We wasted no time getting wet while negotiating the white water in the kayaks, however, after some moments of sheer terror, we decided it was time to literally take the plunge.  We convened on the bridge for the annual baptismal leap, and with the rushing water below and the Sun shining brightly, what better alternative could you have had?  So, without much further discussion, we began the countdown, 1...2...3...jump, and that we did.  The raging waters carried us down about a quarter mile through white water and and you made your way over to the edge, an eddy current carried you back up stream for another jump...perfect.  All of this was followed by the final event, water skiing from the bridge.  After tying a tow rope to the bridge, several of us attempted to ski the rapids of the Bagaduce.  Unfortunately, not all of us were able to master that skill, but no one could fault us for trying.

A day at the Bagaduce is not even a day at all, but as long as the tide is changing, there is plenty of opportunity for fun.  We kayaked, jumped, swam, and even tried some novel water skiing, all in the course of a few hours, and much like so many other creative activities, we made our own kind of fun.  So, when the surf's up at the Bagaduce, we go down!

Monday, July 11, 2011

The Runner's Hi

Undoubtedly, you have heard about the runner's high.  That's when you have exercised enough to allow all those endorphins to be released which are supposed to make you feel good from head to toe.  Although it doesn't come predictably as part of every workout, it comes regularly enough to keep us searching for the next installment.  Quite possibly, that is what all the hullabaloo is about; this mythical sense of well being that doesn't really exist, but one that we are constantly trying to experience.  However, I really think that it goes far beyond the endorphins and the sweat; it goes to the core of the participant and spreads out from there.

I remember the first time I ever ran more than 4 or 5 miles continuously.  I joined my high school's cross country team during my senior year simply so I could start the basketball season in better condition.  On my first day of practice, I laced up my leather Converse All Star sneakers and headed out with the team.  Fortunately, my coach recognized that I hadn't done any off season training, so he directed me to a shorter loop that day, instead of the 8 miler that the rest of the team was taking.  About midway through the proposed run, I had this epiphany...'this running stuff isn't so bad, but I sure wished I had a better pair of running shoes'.  That evening, I purchased my first pair of Nike's, and I have been running, for the most part,  ever since.  There have been a few hiatuses, but they generally were short lived and associated with some life altering event.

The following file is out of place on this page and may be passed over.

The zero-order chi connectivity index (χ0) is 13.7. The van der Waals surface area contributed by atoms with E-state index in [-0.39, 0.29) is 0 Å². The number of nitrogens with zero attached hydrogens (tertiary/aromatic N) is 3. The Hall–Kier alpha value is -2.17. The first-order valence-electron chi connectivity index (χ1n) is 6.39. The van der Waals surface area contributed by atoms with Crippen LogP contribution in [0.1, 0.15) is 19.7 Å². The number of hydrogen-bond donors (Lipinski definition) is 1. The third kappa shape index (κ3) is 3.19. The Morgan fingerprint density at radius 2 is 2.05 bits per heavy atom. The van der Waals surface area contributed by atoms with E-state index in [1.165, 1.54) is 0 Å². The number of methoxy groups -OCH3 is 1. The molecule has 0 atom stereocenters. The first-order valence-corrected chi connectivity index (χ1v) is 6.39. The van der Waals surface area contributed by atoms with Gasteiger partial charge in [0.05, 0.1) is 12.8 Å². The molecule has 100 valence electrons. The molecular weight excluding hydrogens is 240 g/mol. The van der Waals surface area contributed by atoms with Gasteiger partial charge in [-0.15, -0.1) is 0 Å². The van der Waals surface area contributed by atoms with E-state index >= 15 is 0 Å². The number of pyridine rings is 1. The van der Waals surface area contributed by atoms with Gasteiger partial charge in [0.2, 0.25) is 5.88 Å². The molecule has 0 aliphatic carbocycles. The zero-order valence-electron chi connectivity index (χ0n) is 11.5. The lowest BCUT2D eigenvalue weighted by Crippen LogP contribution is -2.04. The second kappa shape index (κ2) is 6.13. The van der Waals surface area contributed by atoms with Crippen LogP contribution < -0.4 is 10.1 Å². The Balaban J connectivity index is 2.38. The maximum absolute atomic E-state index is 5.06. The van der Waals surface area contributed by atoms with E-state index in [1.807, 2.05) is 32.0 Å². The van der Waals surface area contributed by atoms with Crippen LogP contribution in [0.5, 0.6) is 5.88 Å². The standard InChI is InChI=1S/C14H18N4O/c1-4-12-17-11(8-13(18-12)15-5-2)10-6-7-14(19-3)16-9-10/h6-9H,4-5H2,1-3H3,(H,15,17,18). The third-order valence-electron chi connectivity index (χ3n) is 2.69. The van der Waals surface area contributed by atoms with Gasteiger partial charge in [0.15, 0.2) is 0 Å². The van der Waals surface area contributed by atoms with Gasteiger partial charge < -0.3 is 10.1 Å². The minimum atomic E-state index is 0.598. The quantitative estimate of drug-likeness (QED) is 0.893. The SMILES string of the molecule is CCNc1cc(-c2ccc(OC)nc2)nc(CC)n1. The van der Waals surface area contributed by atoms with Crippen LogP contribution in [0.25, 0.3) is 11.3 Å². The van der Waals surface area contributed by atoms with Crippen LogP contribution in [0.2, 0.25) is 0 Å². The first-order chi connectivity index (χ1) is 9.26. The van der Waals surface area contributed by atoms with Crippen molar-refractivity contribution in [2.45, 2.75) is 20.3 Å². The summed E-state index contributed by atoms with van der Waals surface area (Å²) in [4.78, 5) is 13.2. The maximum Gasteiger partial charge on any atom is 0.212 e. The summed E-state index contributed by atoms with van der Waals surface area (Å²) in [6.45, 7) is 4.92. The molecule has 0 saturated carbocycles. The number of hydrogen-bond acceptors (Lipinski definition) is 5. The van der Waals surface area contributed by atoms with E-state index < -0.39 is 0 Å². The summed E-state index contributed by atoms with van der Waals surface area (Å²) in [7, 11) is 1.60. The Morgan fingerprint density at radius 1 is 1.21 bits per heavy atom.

Yes, the runner's high is different to different people, but for me, that first time I ever took to the streets for more than just a micro burst, I experienced something that forever changed my life.  I have run marathons, half marathons, sprint distance triathlons, all the way up to a full Ironman.  Along the way, I have presumably stayed healthier, traveled to a number of interesting destinations, but most of all, I have made an infinite number of friends, and quite assuredly, that  camaraderie is the "runner's hi" that has always made me feel it's all worth it.  That's what it's all about Charlie Brown!

Saturday, July 9, 2011

It's Deja vu...all over again!

I am sure that you are familiar with the word deja vu; it comes from the French meaning to see again and in the case of a deja vu feeling one quite literally has the sense that they are reliving a prior experience.  Well,  riding north on the interstate the other day, I had one of those deja vu feelings, and let me explain.

When my daughter was just a "munchkin", about 18 months old or so, she and I were doing some Saturday morning errands which frequently included a trip to Sam's Club to walk around or to McDonald's for a happy meal.  After we had completed our appointed tasks, we were driving along the interstate on our way home.  We were passed by one of those large semis with the company name plastered across all sides of the sides of the trailer which read "Shaws" in bright orange letters.  There was nothing particularly striking about the moment until this little voice from the rear seat of the car shouted out in her little voice, "Shaws".  It was one of those father daughter moments that I will never forget.  To this day, every time I drive on this short stretch of highway, I have a momentary flashback to this precious memory and can almost hear that little voice from the back saying, "Shaws" while looking for the trailer passing me by.

Life offers us a million memorable moments, but Lord knows we can't remember them all.  In fact, we don't, but one just hopes that there are enough of those moments that you recall the underlying themes.  In this case, all I have to do is hop in the car and head north on this section of the interstate, because when I do, I hear that little voice, and that brings a smile to my face again...and again...and again...!

Wednesday, July 6, 2011

Not so Famous "Moving" Trailers